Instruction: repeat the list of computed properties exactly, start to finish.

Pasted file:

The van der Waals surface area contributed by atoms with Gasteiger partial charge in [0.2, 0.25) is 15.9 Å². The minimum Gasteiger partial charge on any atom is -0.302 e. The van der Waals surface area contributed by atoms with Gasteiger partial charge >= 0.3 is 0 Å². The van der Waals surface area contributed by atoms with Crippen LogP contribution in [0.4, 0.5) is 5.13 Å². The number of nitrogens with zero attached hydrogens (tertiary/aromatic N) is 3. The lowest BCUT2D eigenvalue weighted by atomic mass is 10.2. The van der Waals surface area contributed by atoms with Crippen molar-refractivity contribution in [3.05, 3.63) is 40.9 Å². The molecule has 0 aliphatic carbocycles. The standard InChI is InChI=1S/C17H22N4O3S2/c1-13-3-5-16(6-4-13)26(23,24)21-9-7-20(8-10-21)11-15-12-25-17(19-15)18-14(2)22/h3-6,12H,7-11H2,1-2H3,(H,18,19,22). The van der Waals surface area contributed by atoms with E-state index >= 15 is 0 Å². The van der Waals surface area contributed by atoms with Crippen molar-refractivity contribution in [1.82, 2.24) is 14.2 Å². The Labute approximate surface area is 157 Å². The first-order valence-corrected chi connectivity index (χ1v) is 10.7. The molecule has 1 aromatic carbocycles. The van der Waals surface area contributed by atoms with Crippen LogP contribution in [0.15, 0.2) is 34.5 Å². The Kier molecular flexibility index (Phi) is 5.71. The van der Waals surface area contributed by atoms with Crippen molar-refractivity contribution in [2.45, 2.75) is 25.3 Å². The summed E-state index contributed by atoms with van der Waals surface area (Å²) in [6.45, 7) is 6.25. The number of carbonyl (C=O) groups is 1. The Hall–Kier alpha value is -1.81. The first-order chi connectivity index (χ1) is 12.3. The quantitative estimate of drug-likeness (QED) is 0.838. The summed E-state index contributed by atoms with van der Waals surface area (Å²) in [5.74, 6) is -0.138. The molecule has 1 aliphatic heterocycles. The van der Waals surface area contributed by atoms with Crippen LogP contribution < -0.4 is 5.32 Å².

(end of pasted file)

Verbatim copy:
The van der Waals surface area contributed by atoms with Gasteiger partial charge in [0.2, 0.25) is 15.9 Å². The minimum Gasteiger partial charge on any atom is -0.302 e. The van der Waals surface area contributed by atoms with Gasteiger partial charge >= 0.3 is 0 Å². The van der Waals surface area contributed by atoms with Crippen LogP contribution in [0.4, 0.5) is 5.13 Å². The number of nitrogens with zero attached hydrogens (tertiary/aromatic N) is 3. The lowest BCUT2D eigenvalue weighted by atomic mass is 10.2. The van der Waals surface area contributed by atoms with Crippen molar-refractivity contribution in [3.05, 3.63) is 40.9 Å². The molecule has 0 aliphatic carbocycles. The standard InChI is InChI=1S/C17H22N4O3S2/c1-13-3-5-16(6-4-13)26(23,24)21-9-7-20(8-10-21)11-15-12-25-17(19-15)18-14(2)22/h3-6,12H,7-11H2,1-2H3,(H,18,19,22). The van der Waals surface area contributed by atoms with E-state index >= 15 is 0 Å². The van der Waals surface area contributed by atoms with Crippen molar-refractivity contribution in [1.82, 2.24) is 14.2 Å². The Labute approximate surface area is 157 Å². The first-order valence-corrected chi connectivity index (χ1v) is 10.7. The molecule has 1 aromatic carbocycles. The van der Waals surface area contributed by atoms with Crippen LogP contribution in [0.15, 0.2) is 34.5 Å². The Kier molecular flexibility index (Phi) is 5.71. The van der Waals surface area contributed by atoms with Crippen molar-refractivity contribution in [2.45, 2.75) is 25.3 Å². The summed E-state index contributed by atoms with van der Waals surface area (Å²) in [6.45, 7) is 6.25. The number of carbonyl (C=O) groups is 1. The Hall–Kier alpha value is -1.81. The first-order chi connectivity index (χ1) is 12.3. The quantitative estimate of drug-likeness (QED) is 0.838. The summed E-state index contributed by atoms with van der Waals surface area (Å²) in [5.74, 6) is -0.138. The molecule has 1 aliphatic heterocycles. The van der Waals surface area contributed by atoms with Crippen LogP contribution < -0.4 is 5.32 Å².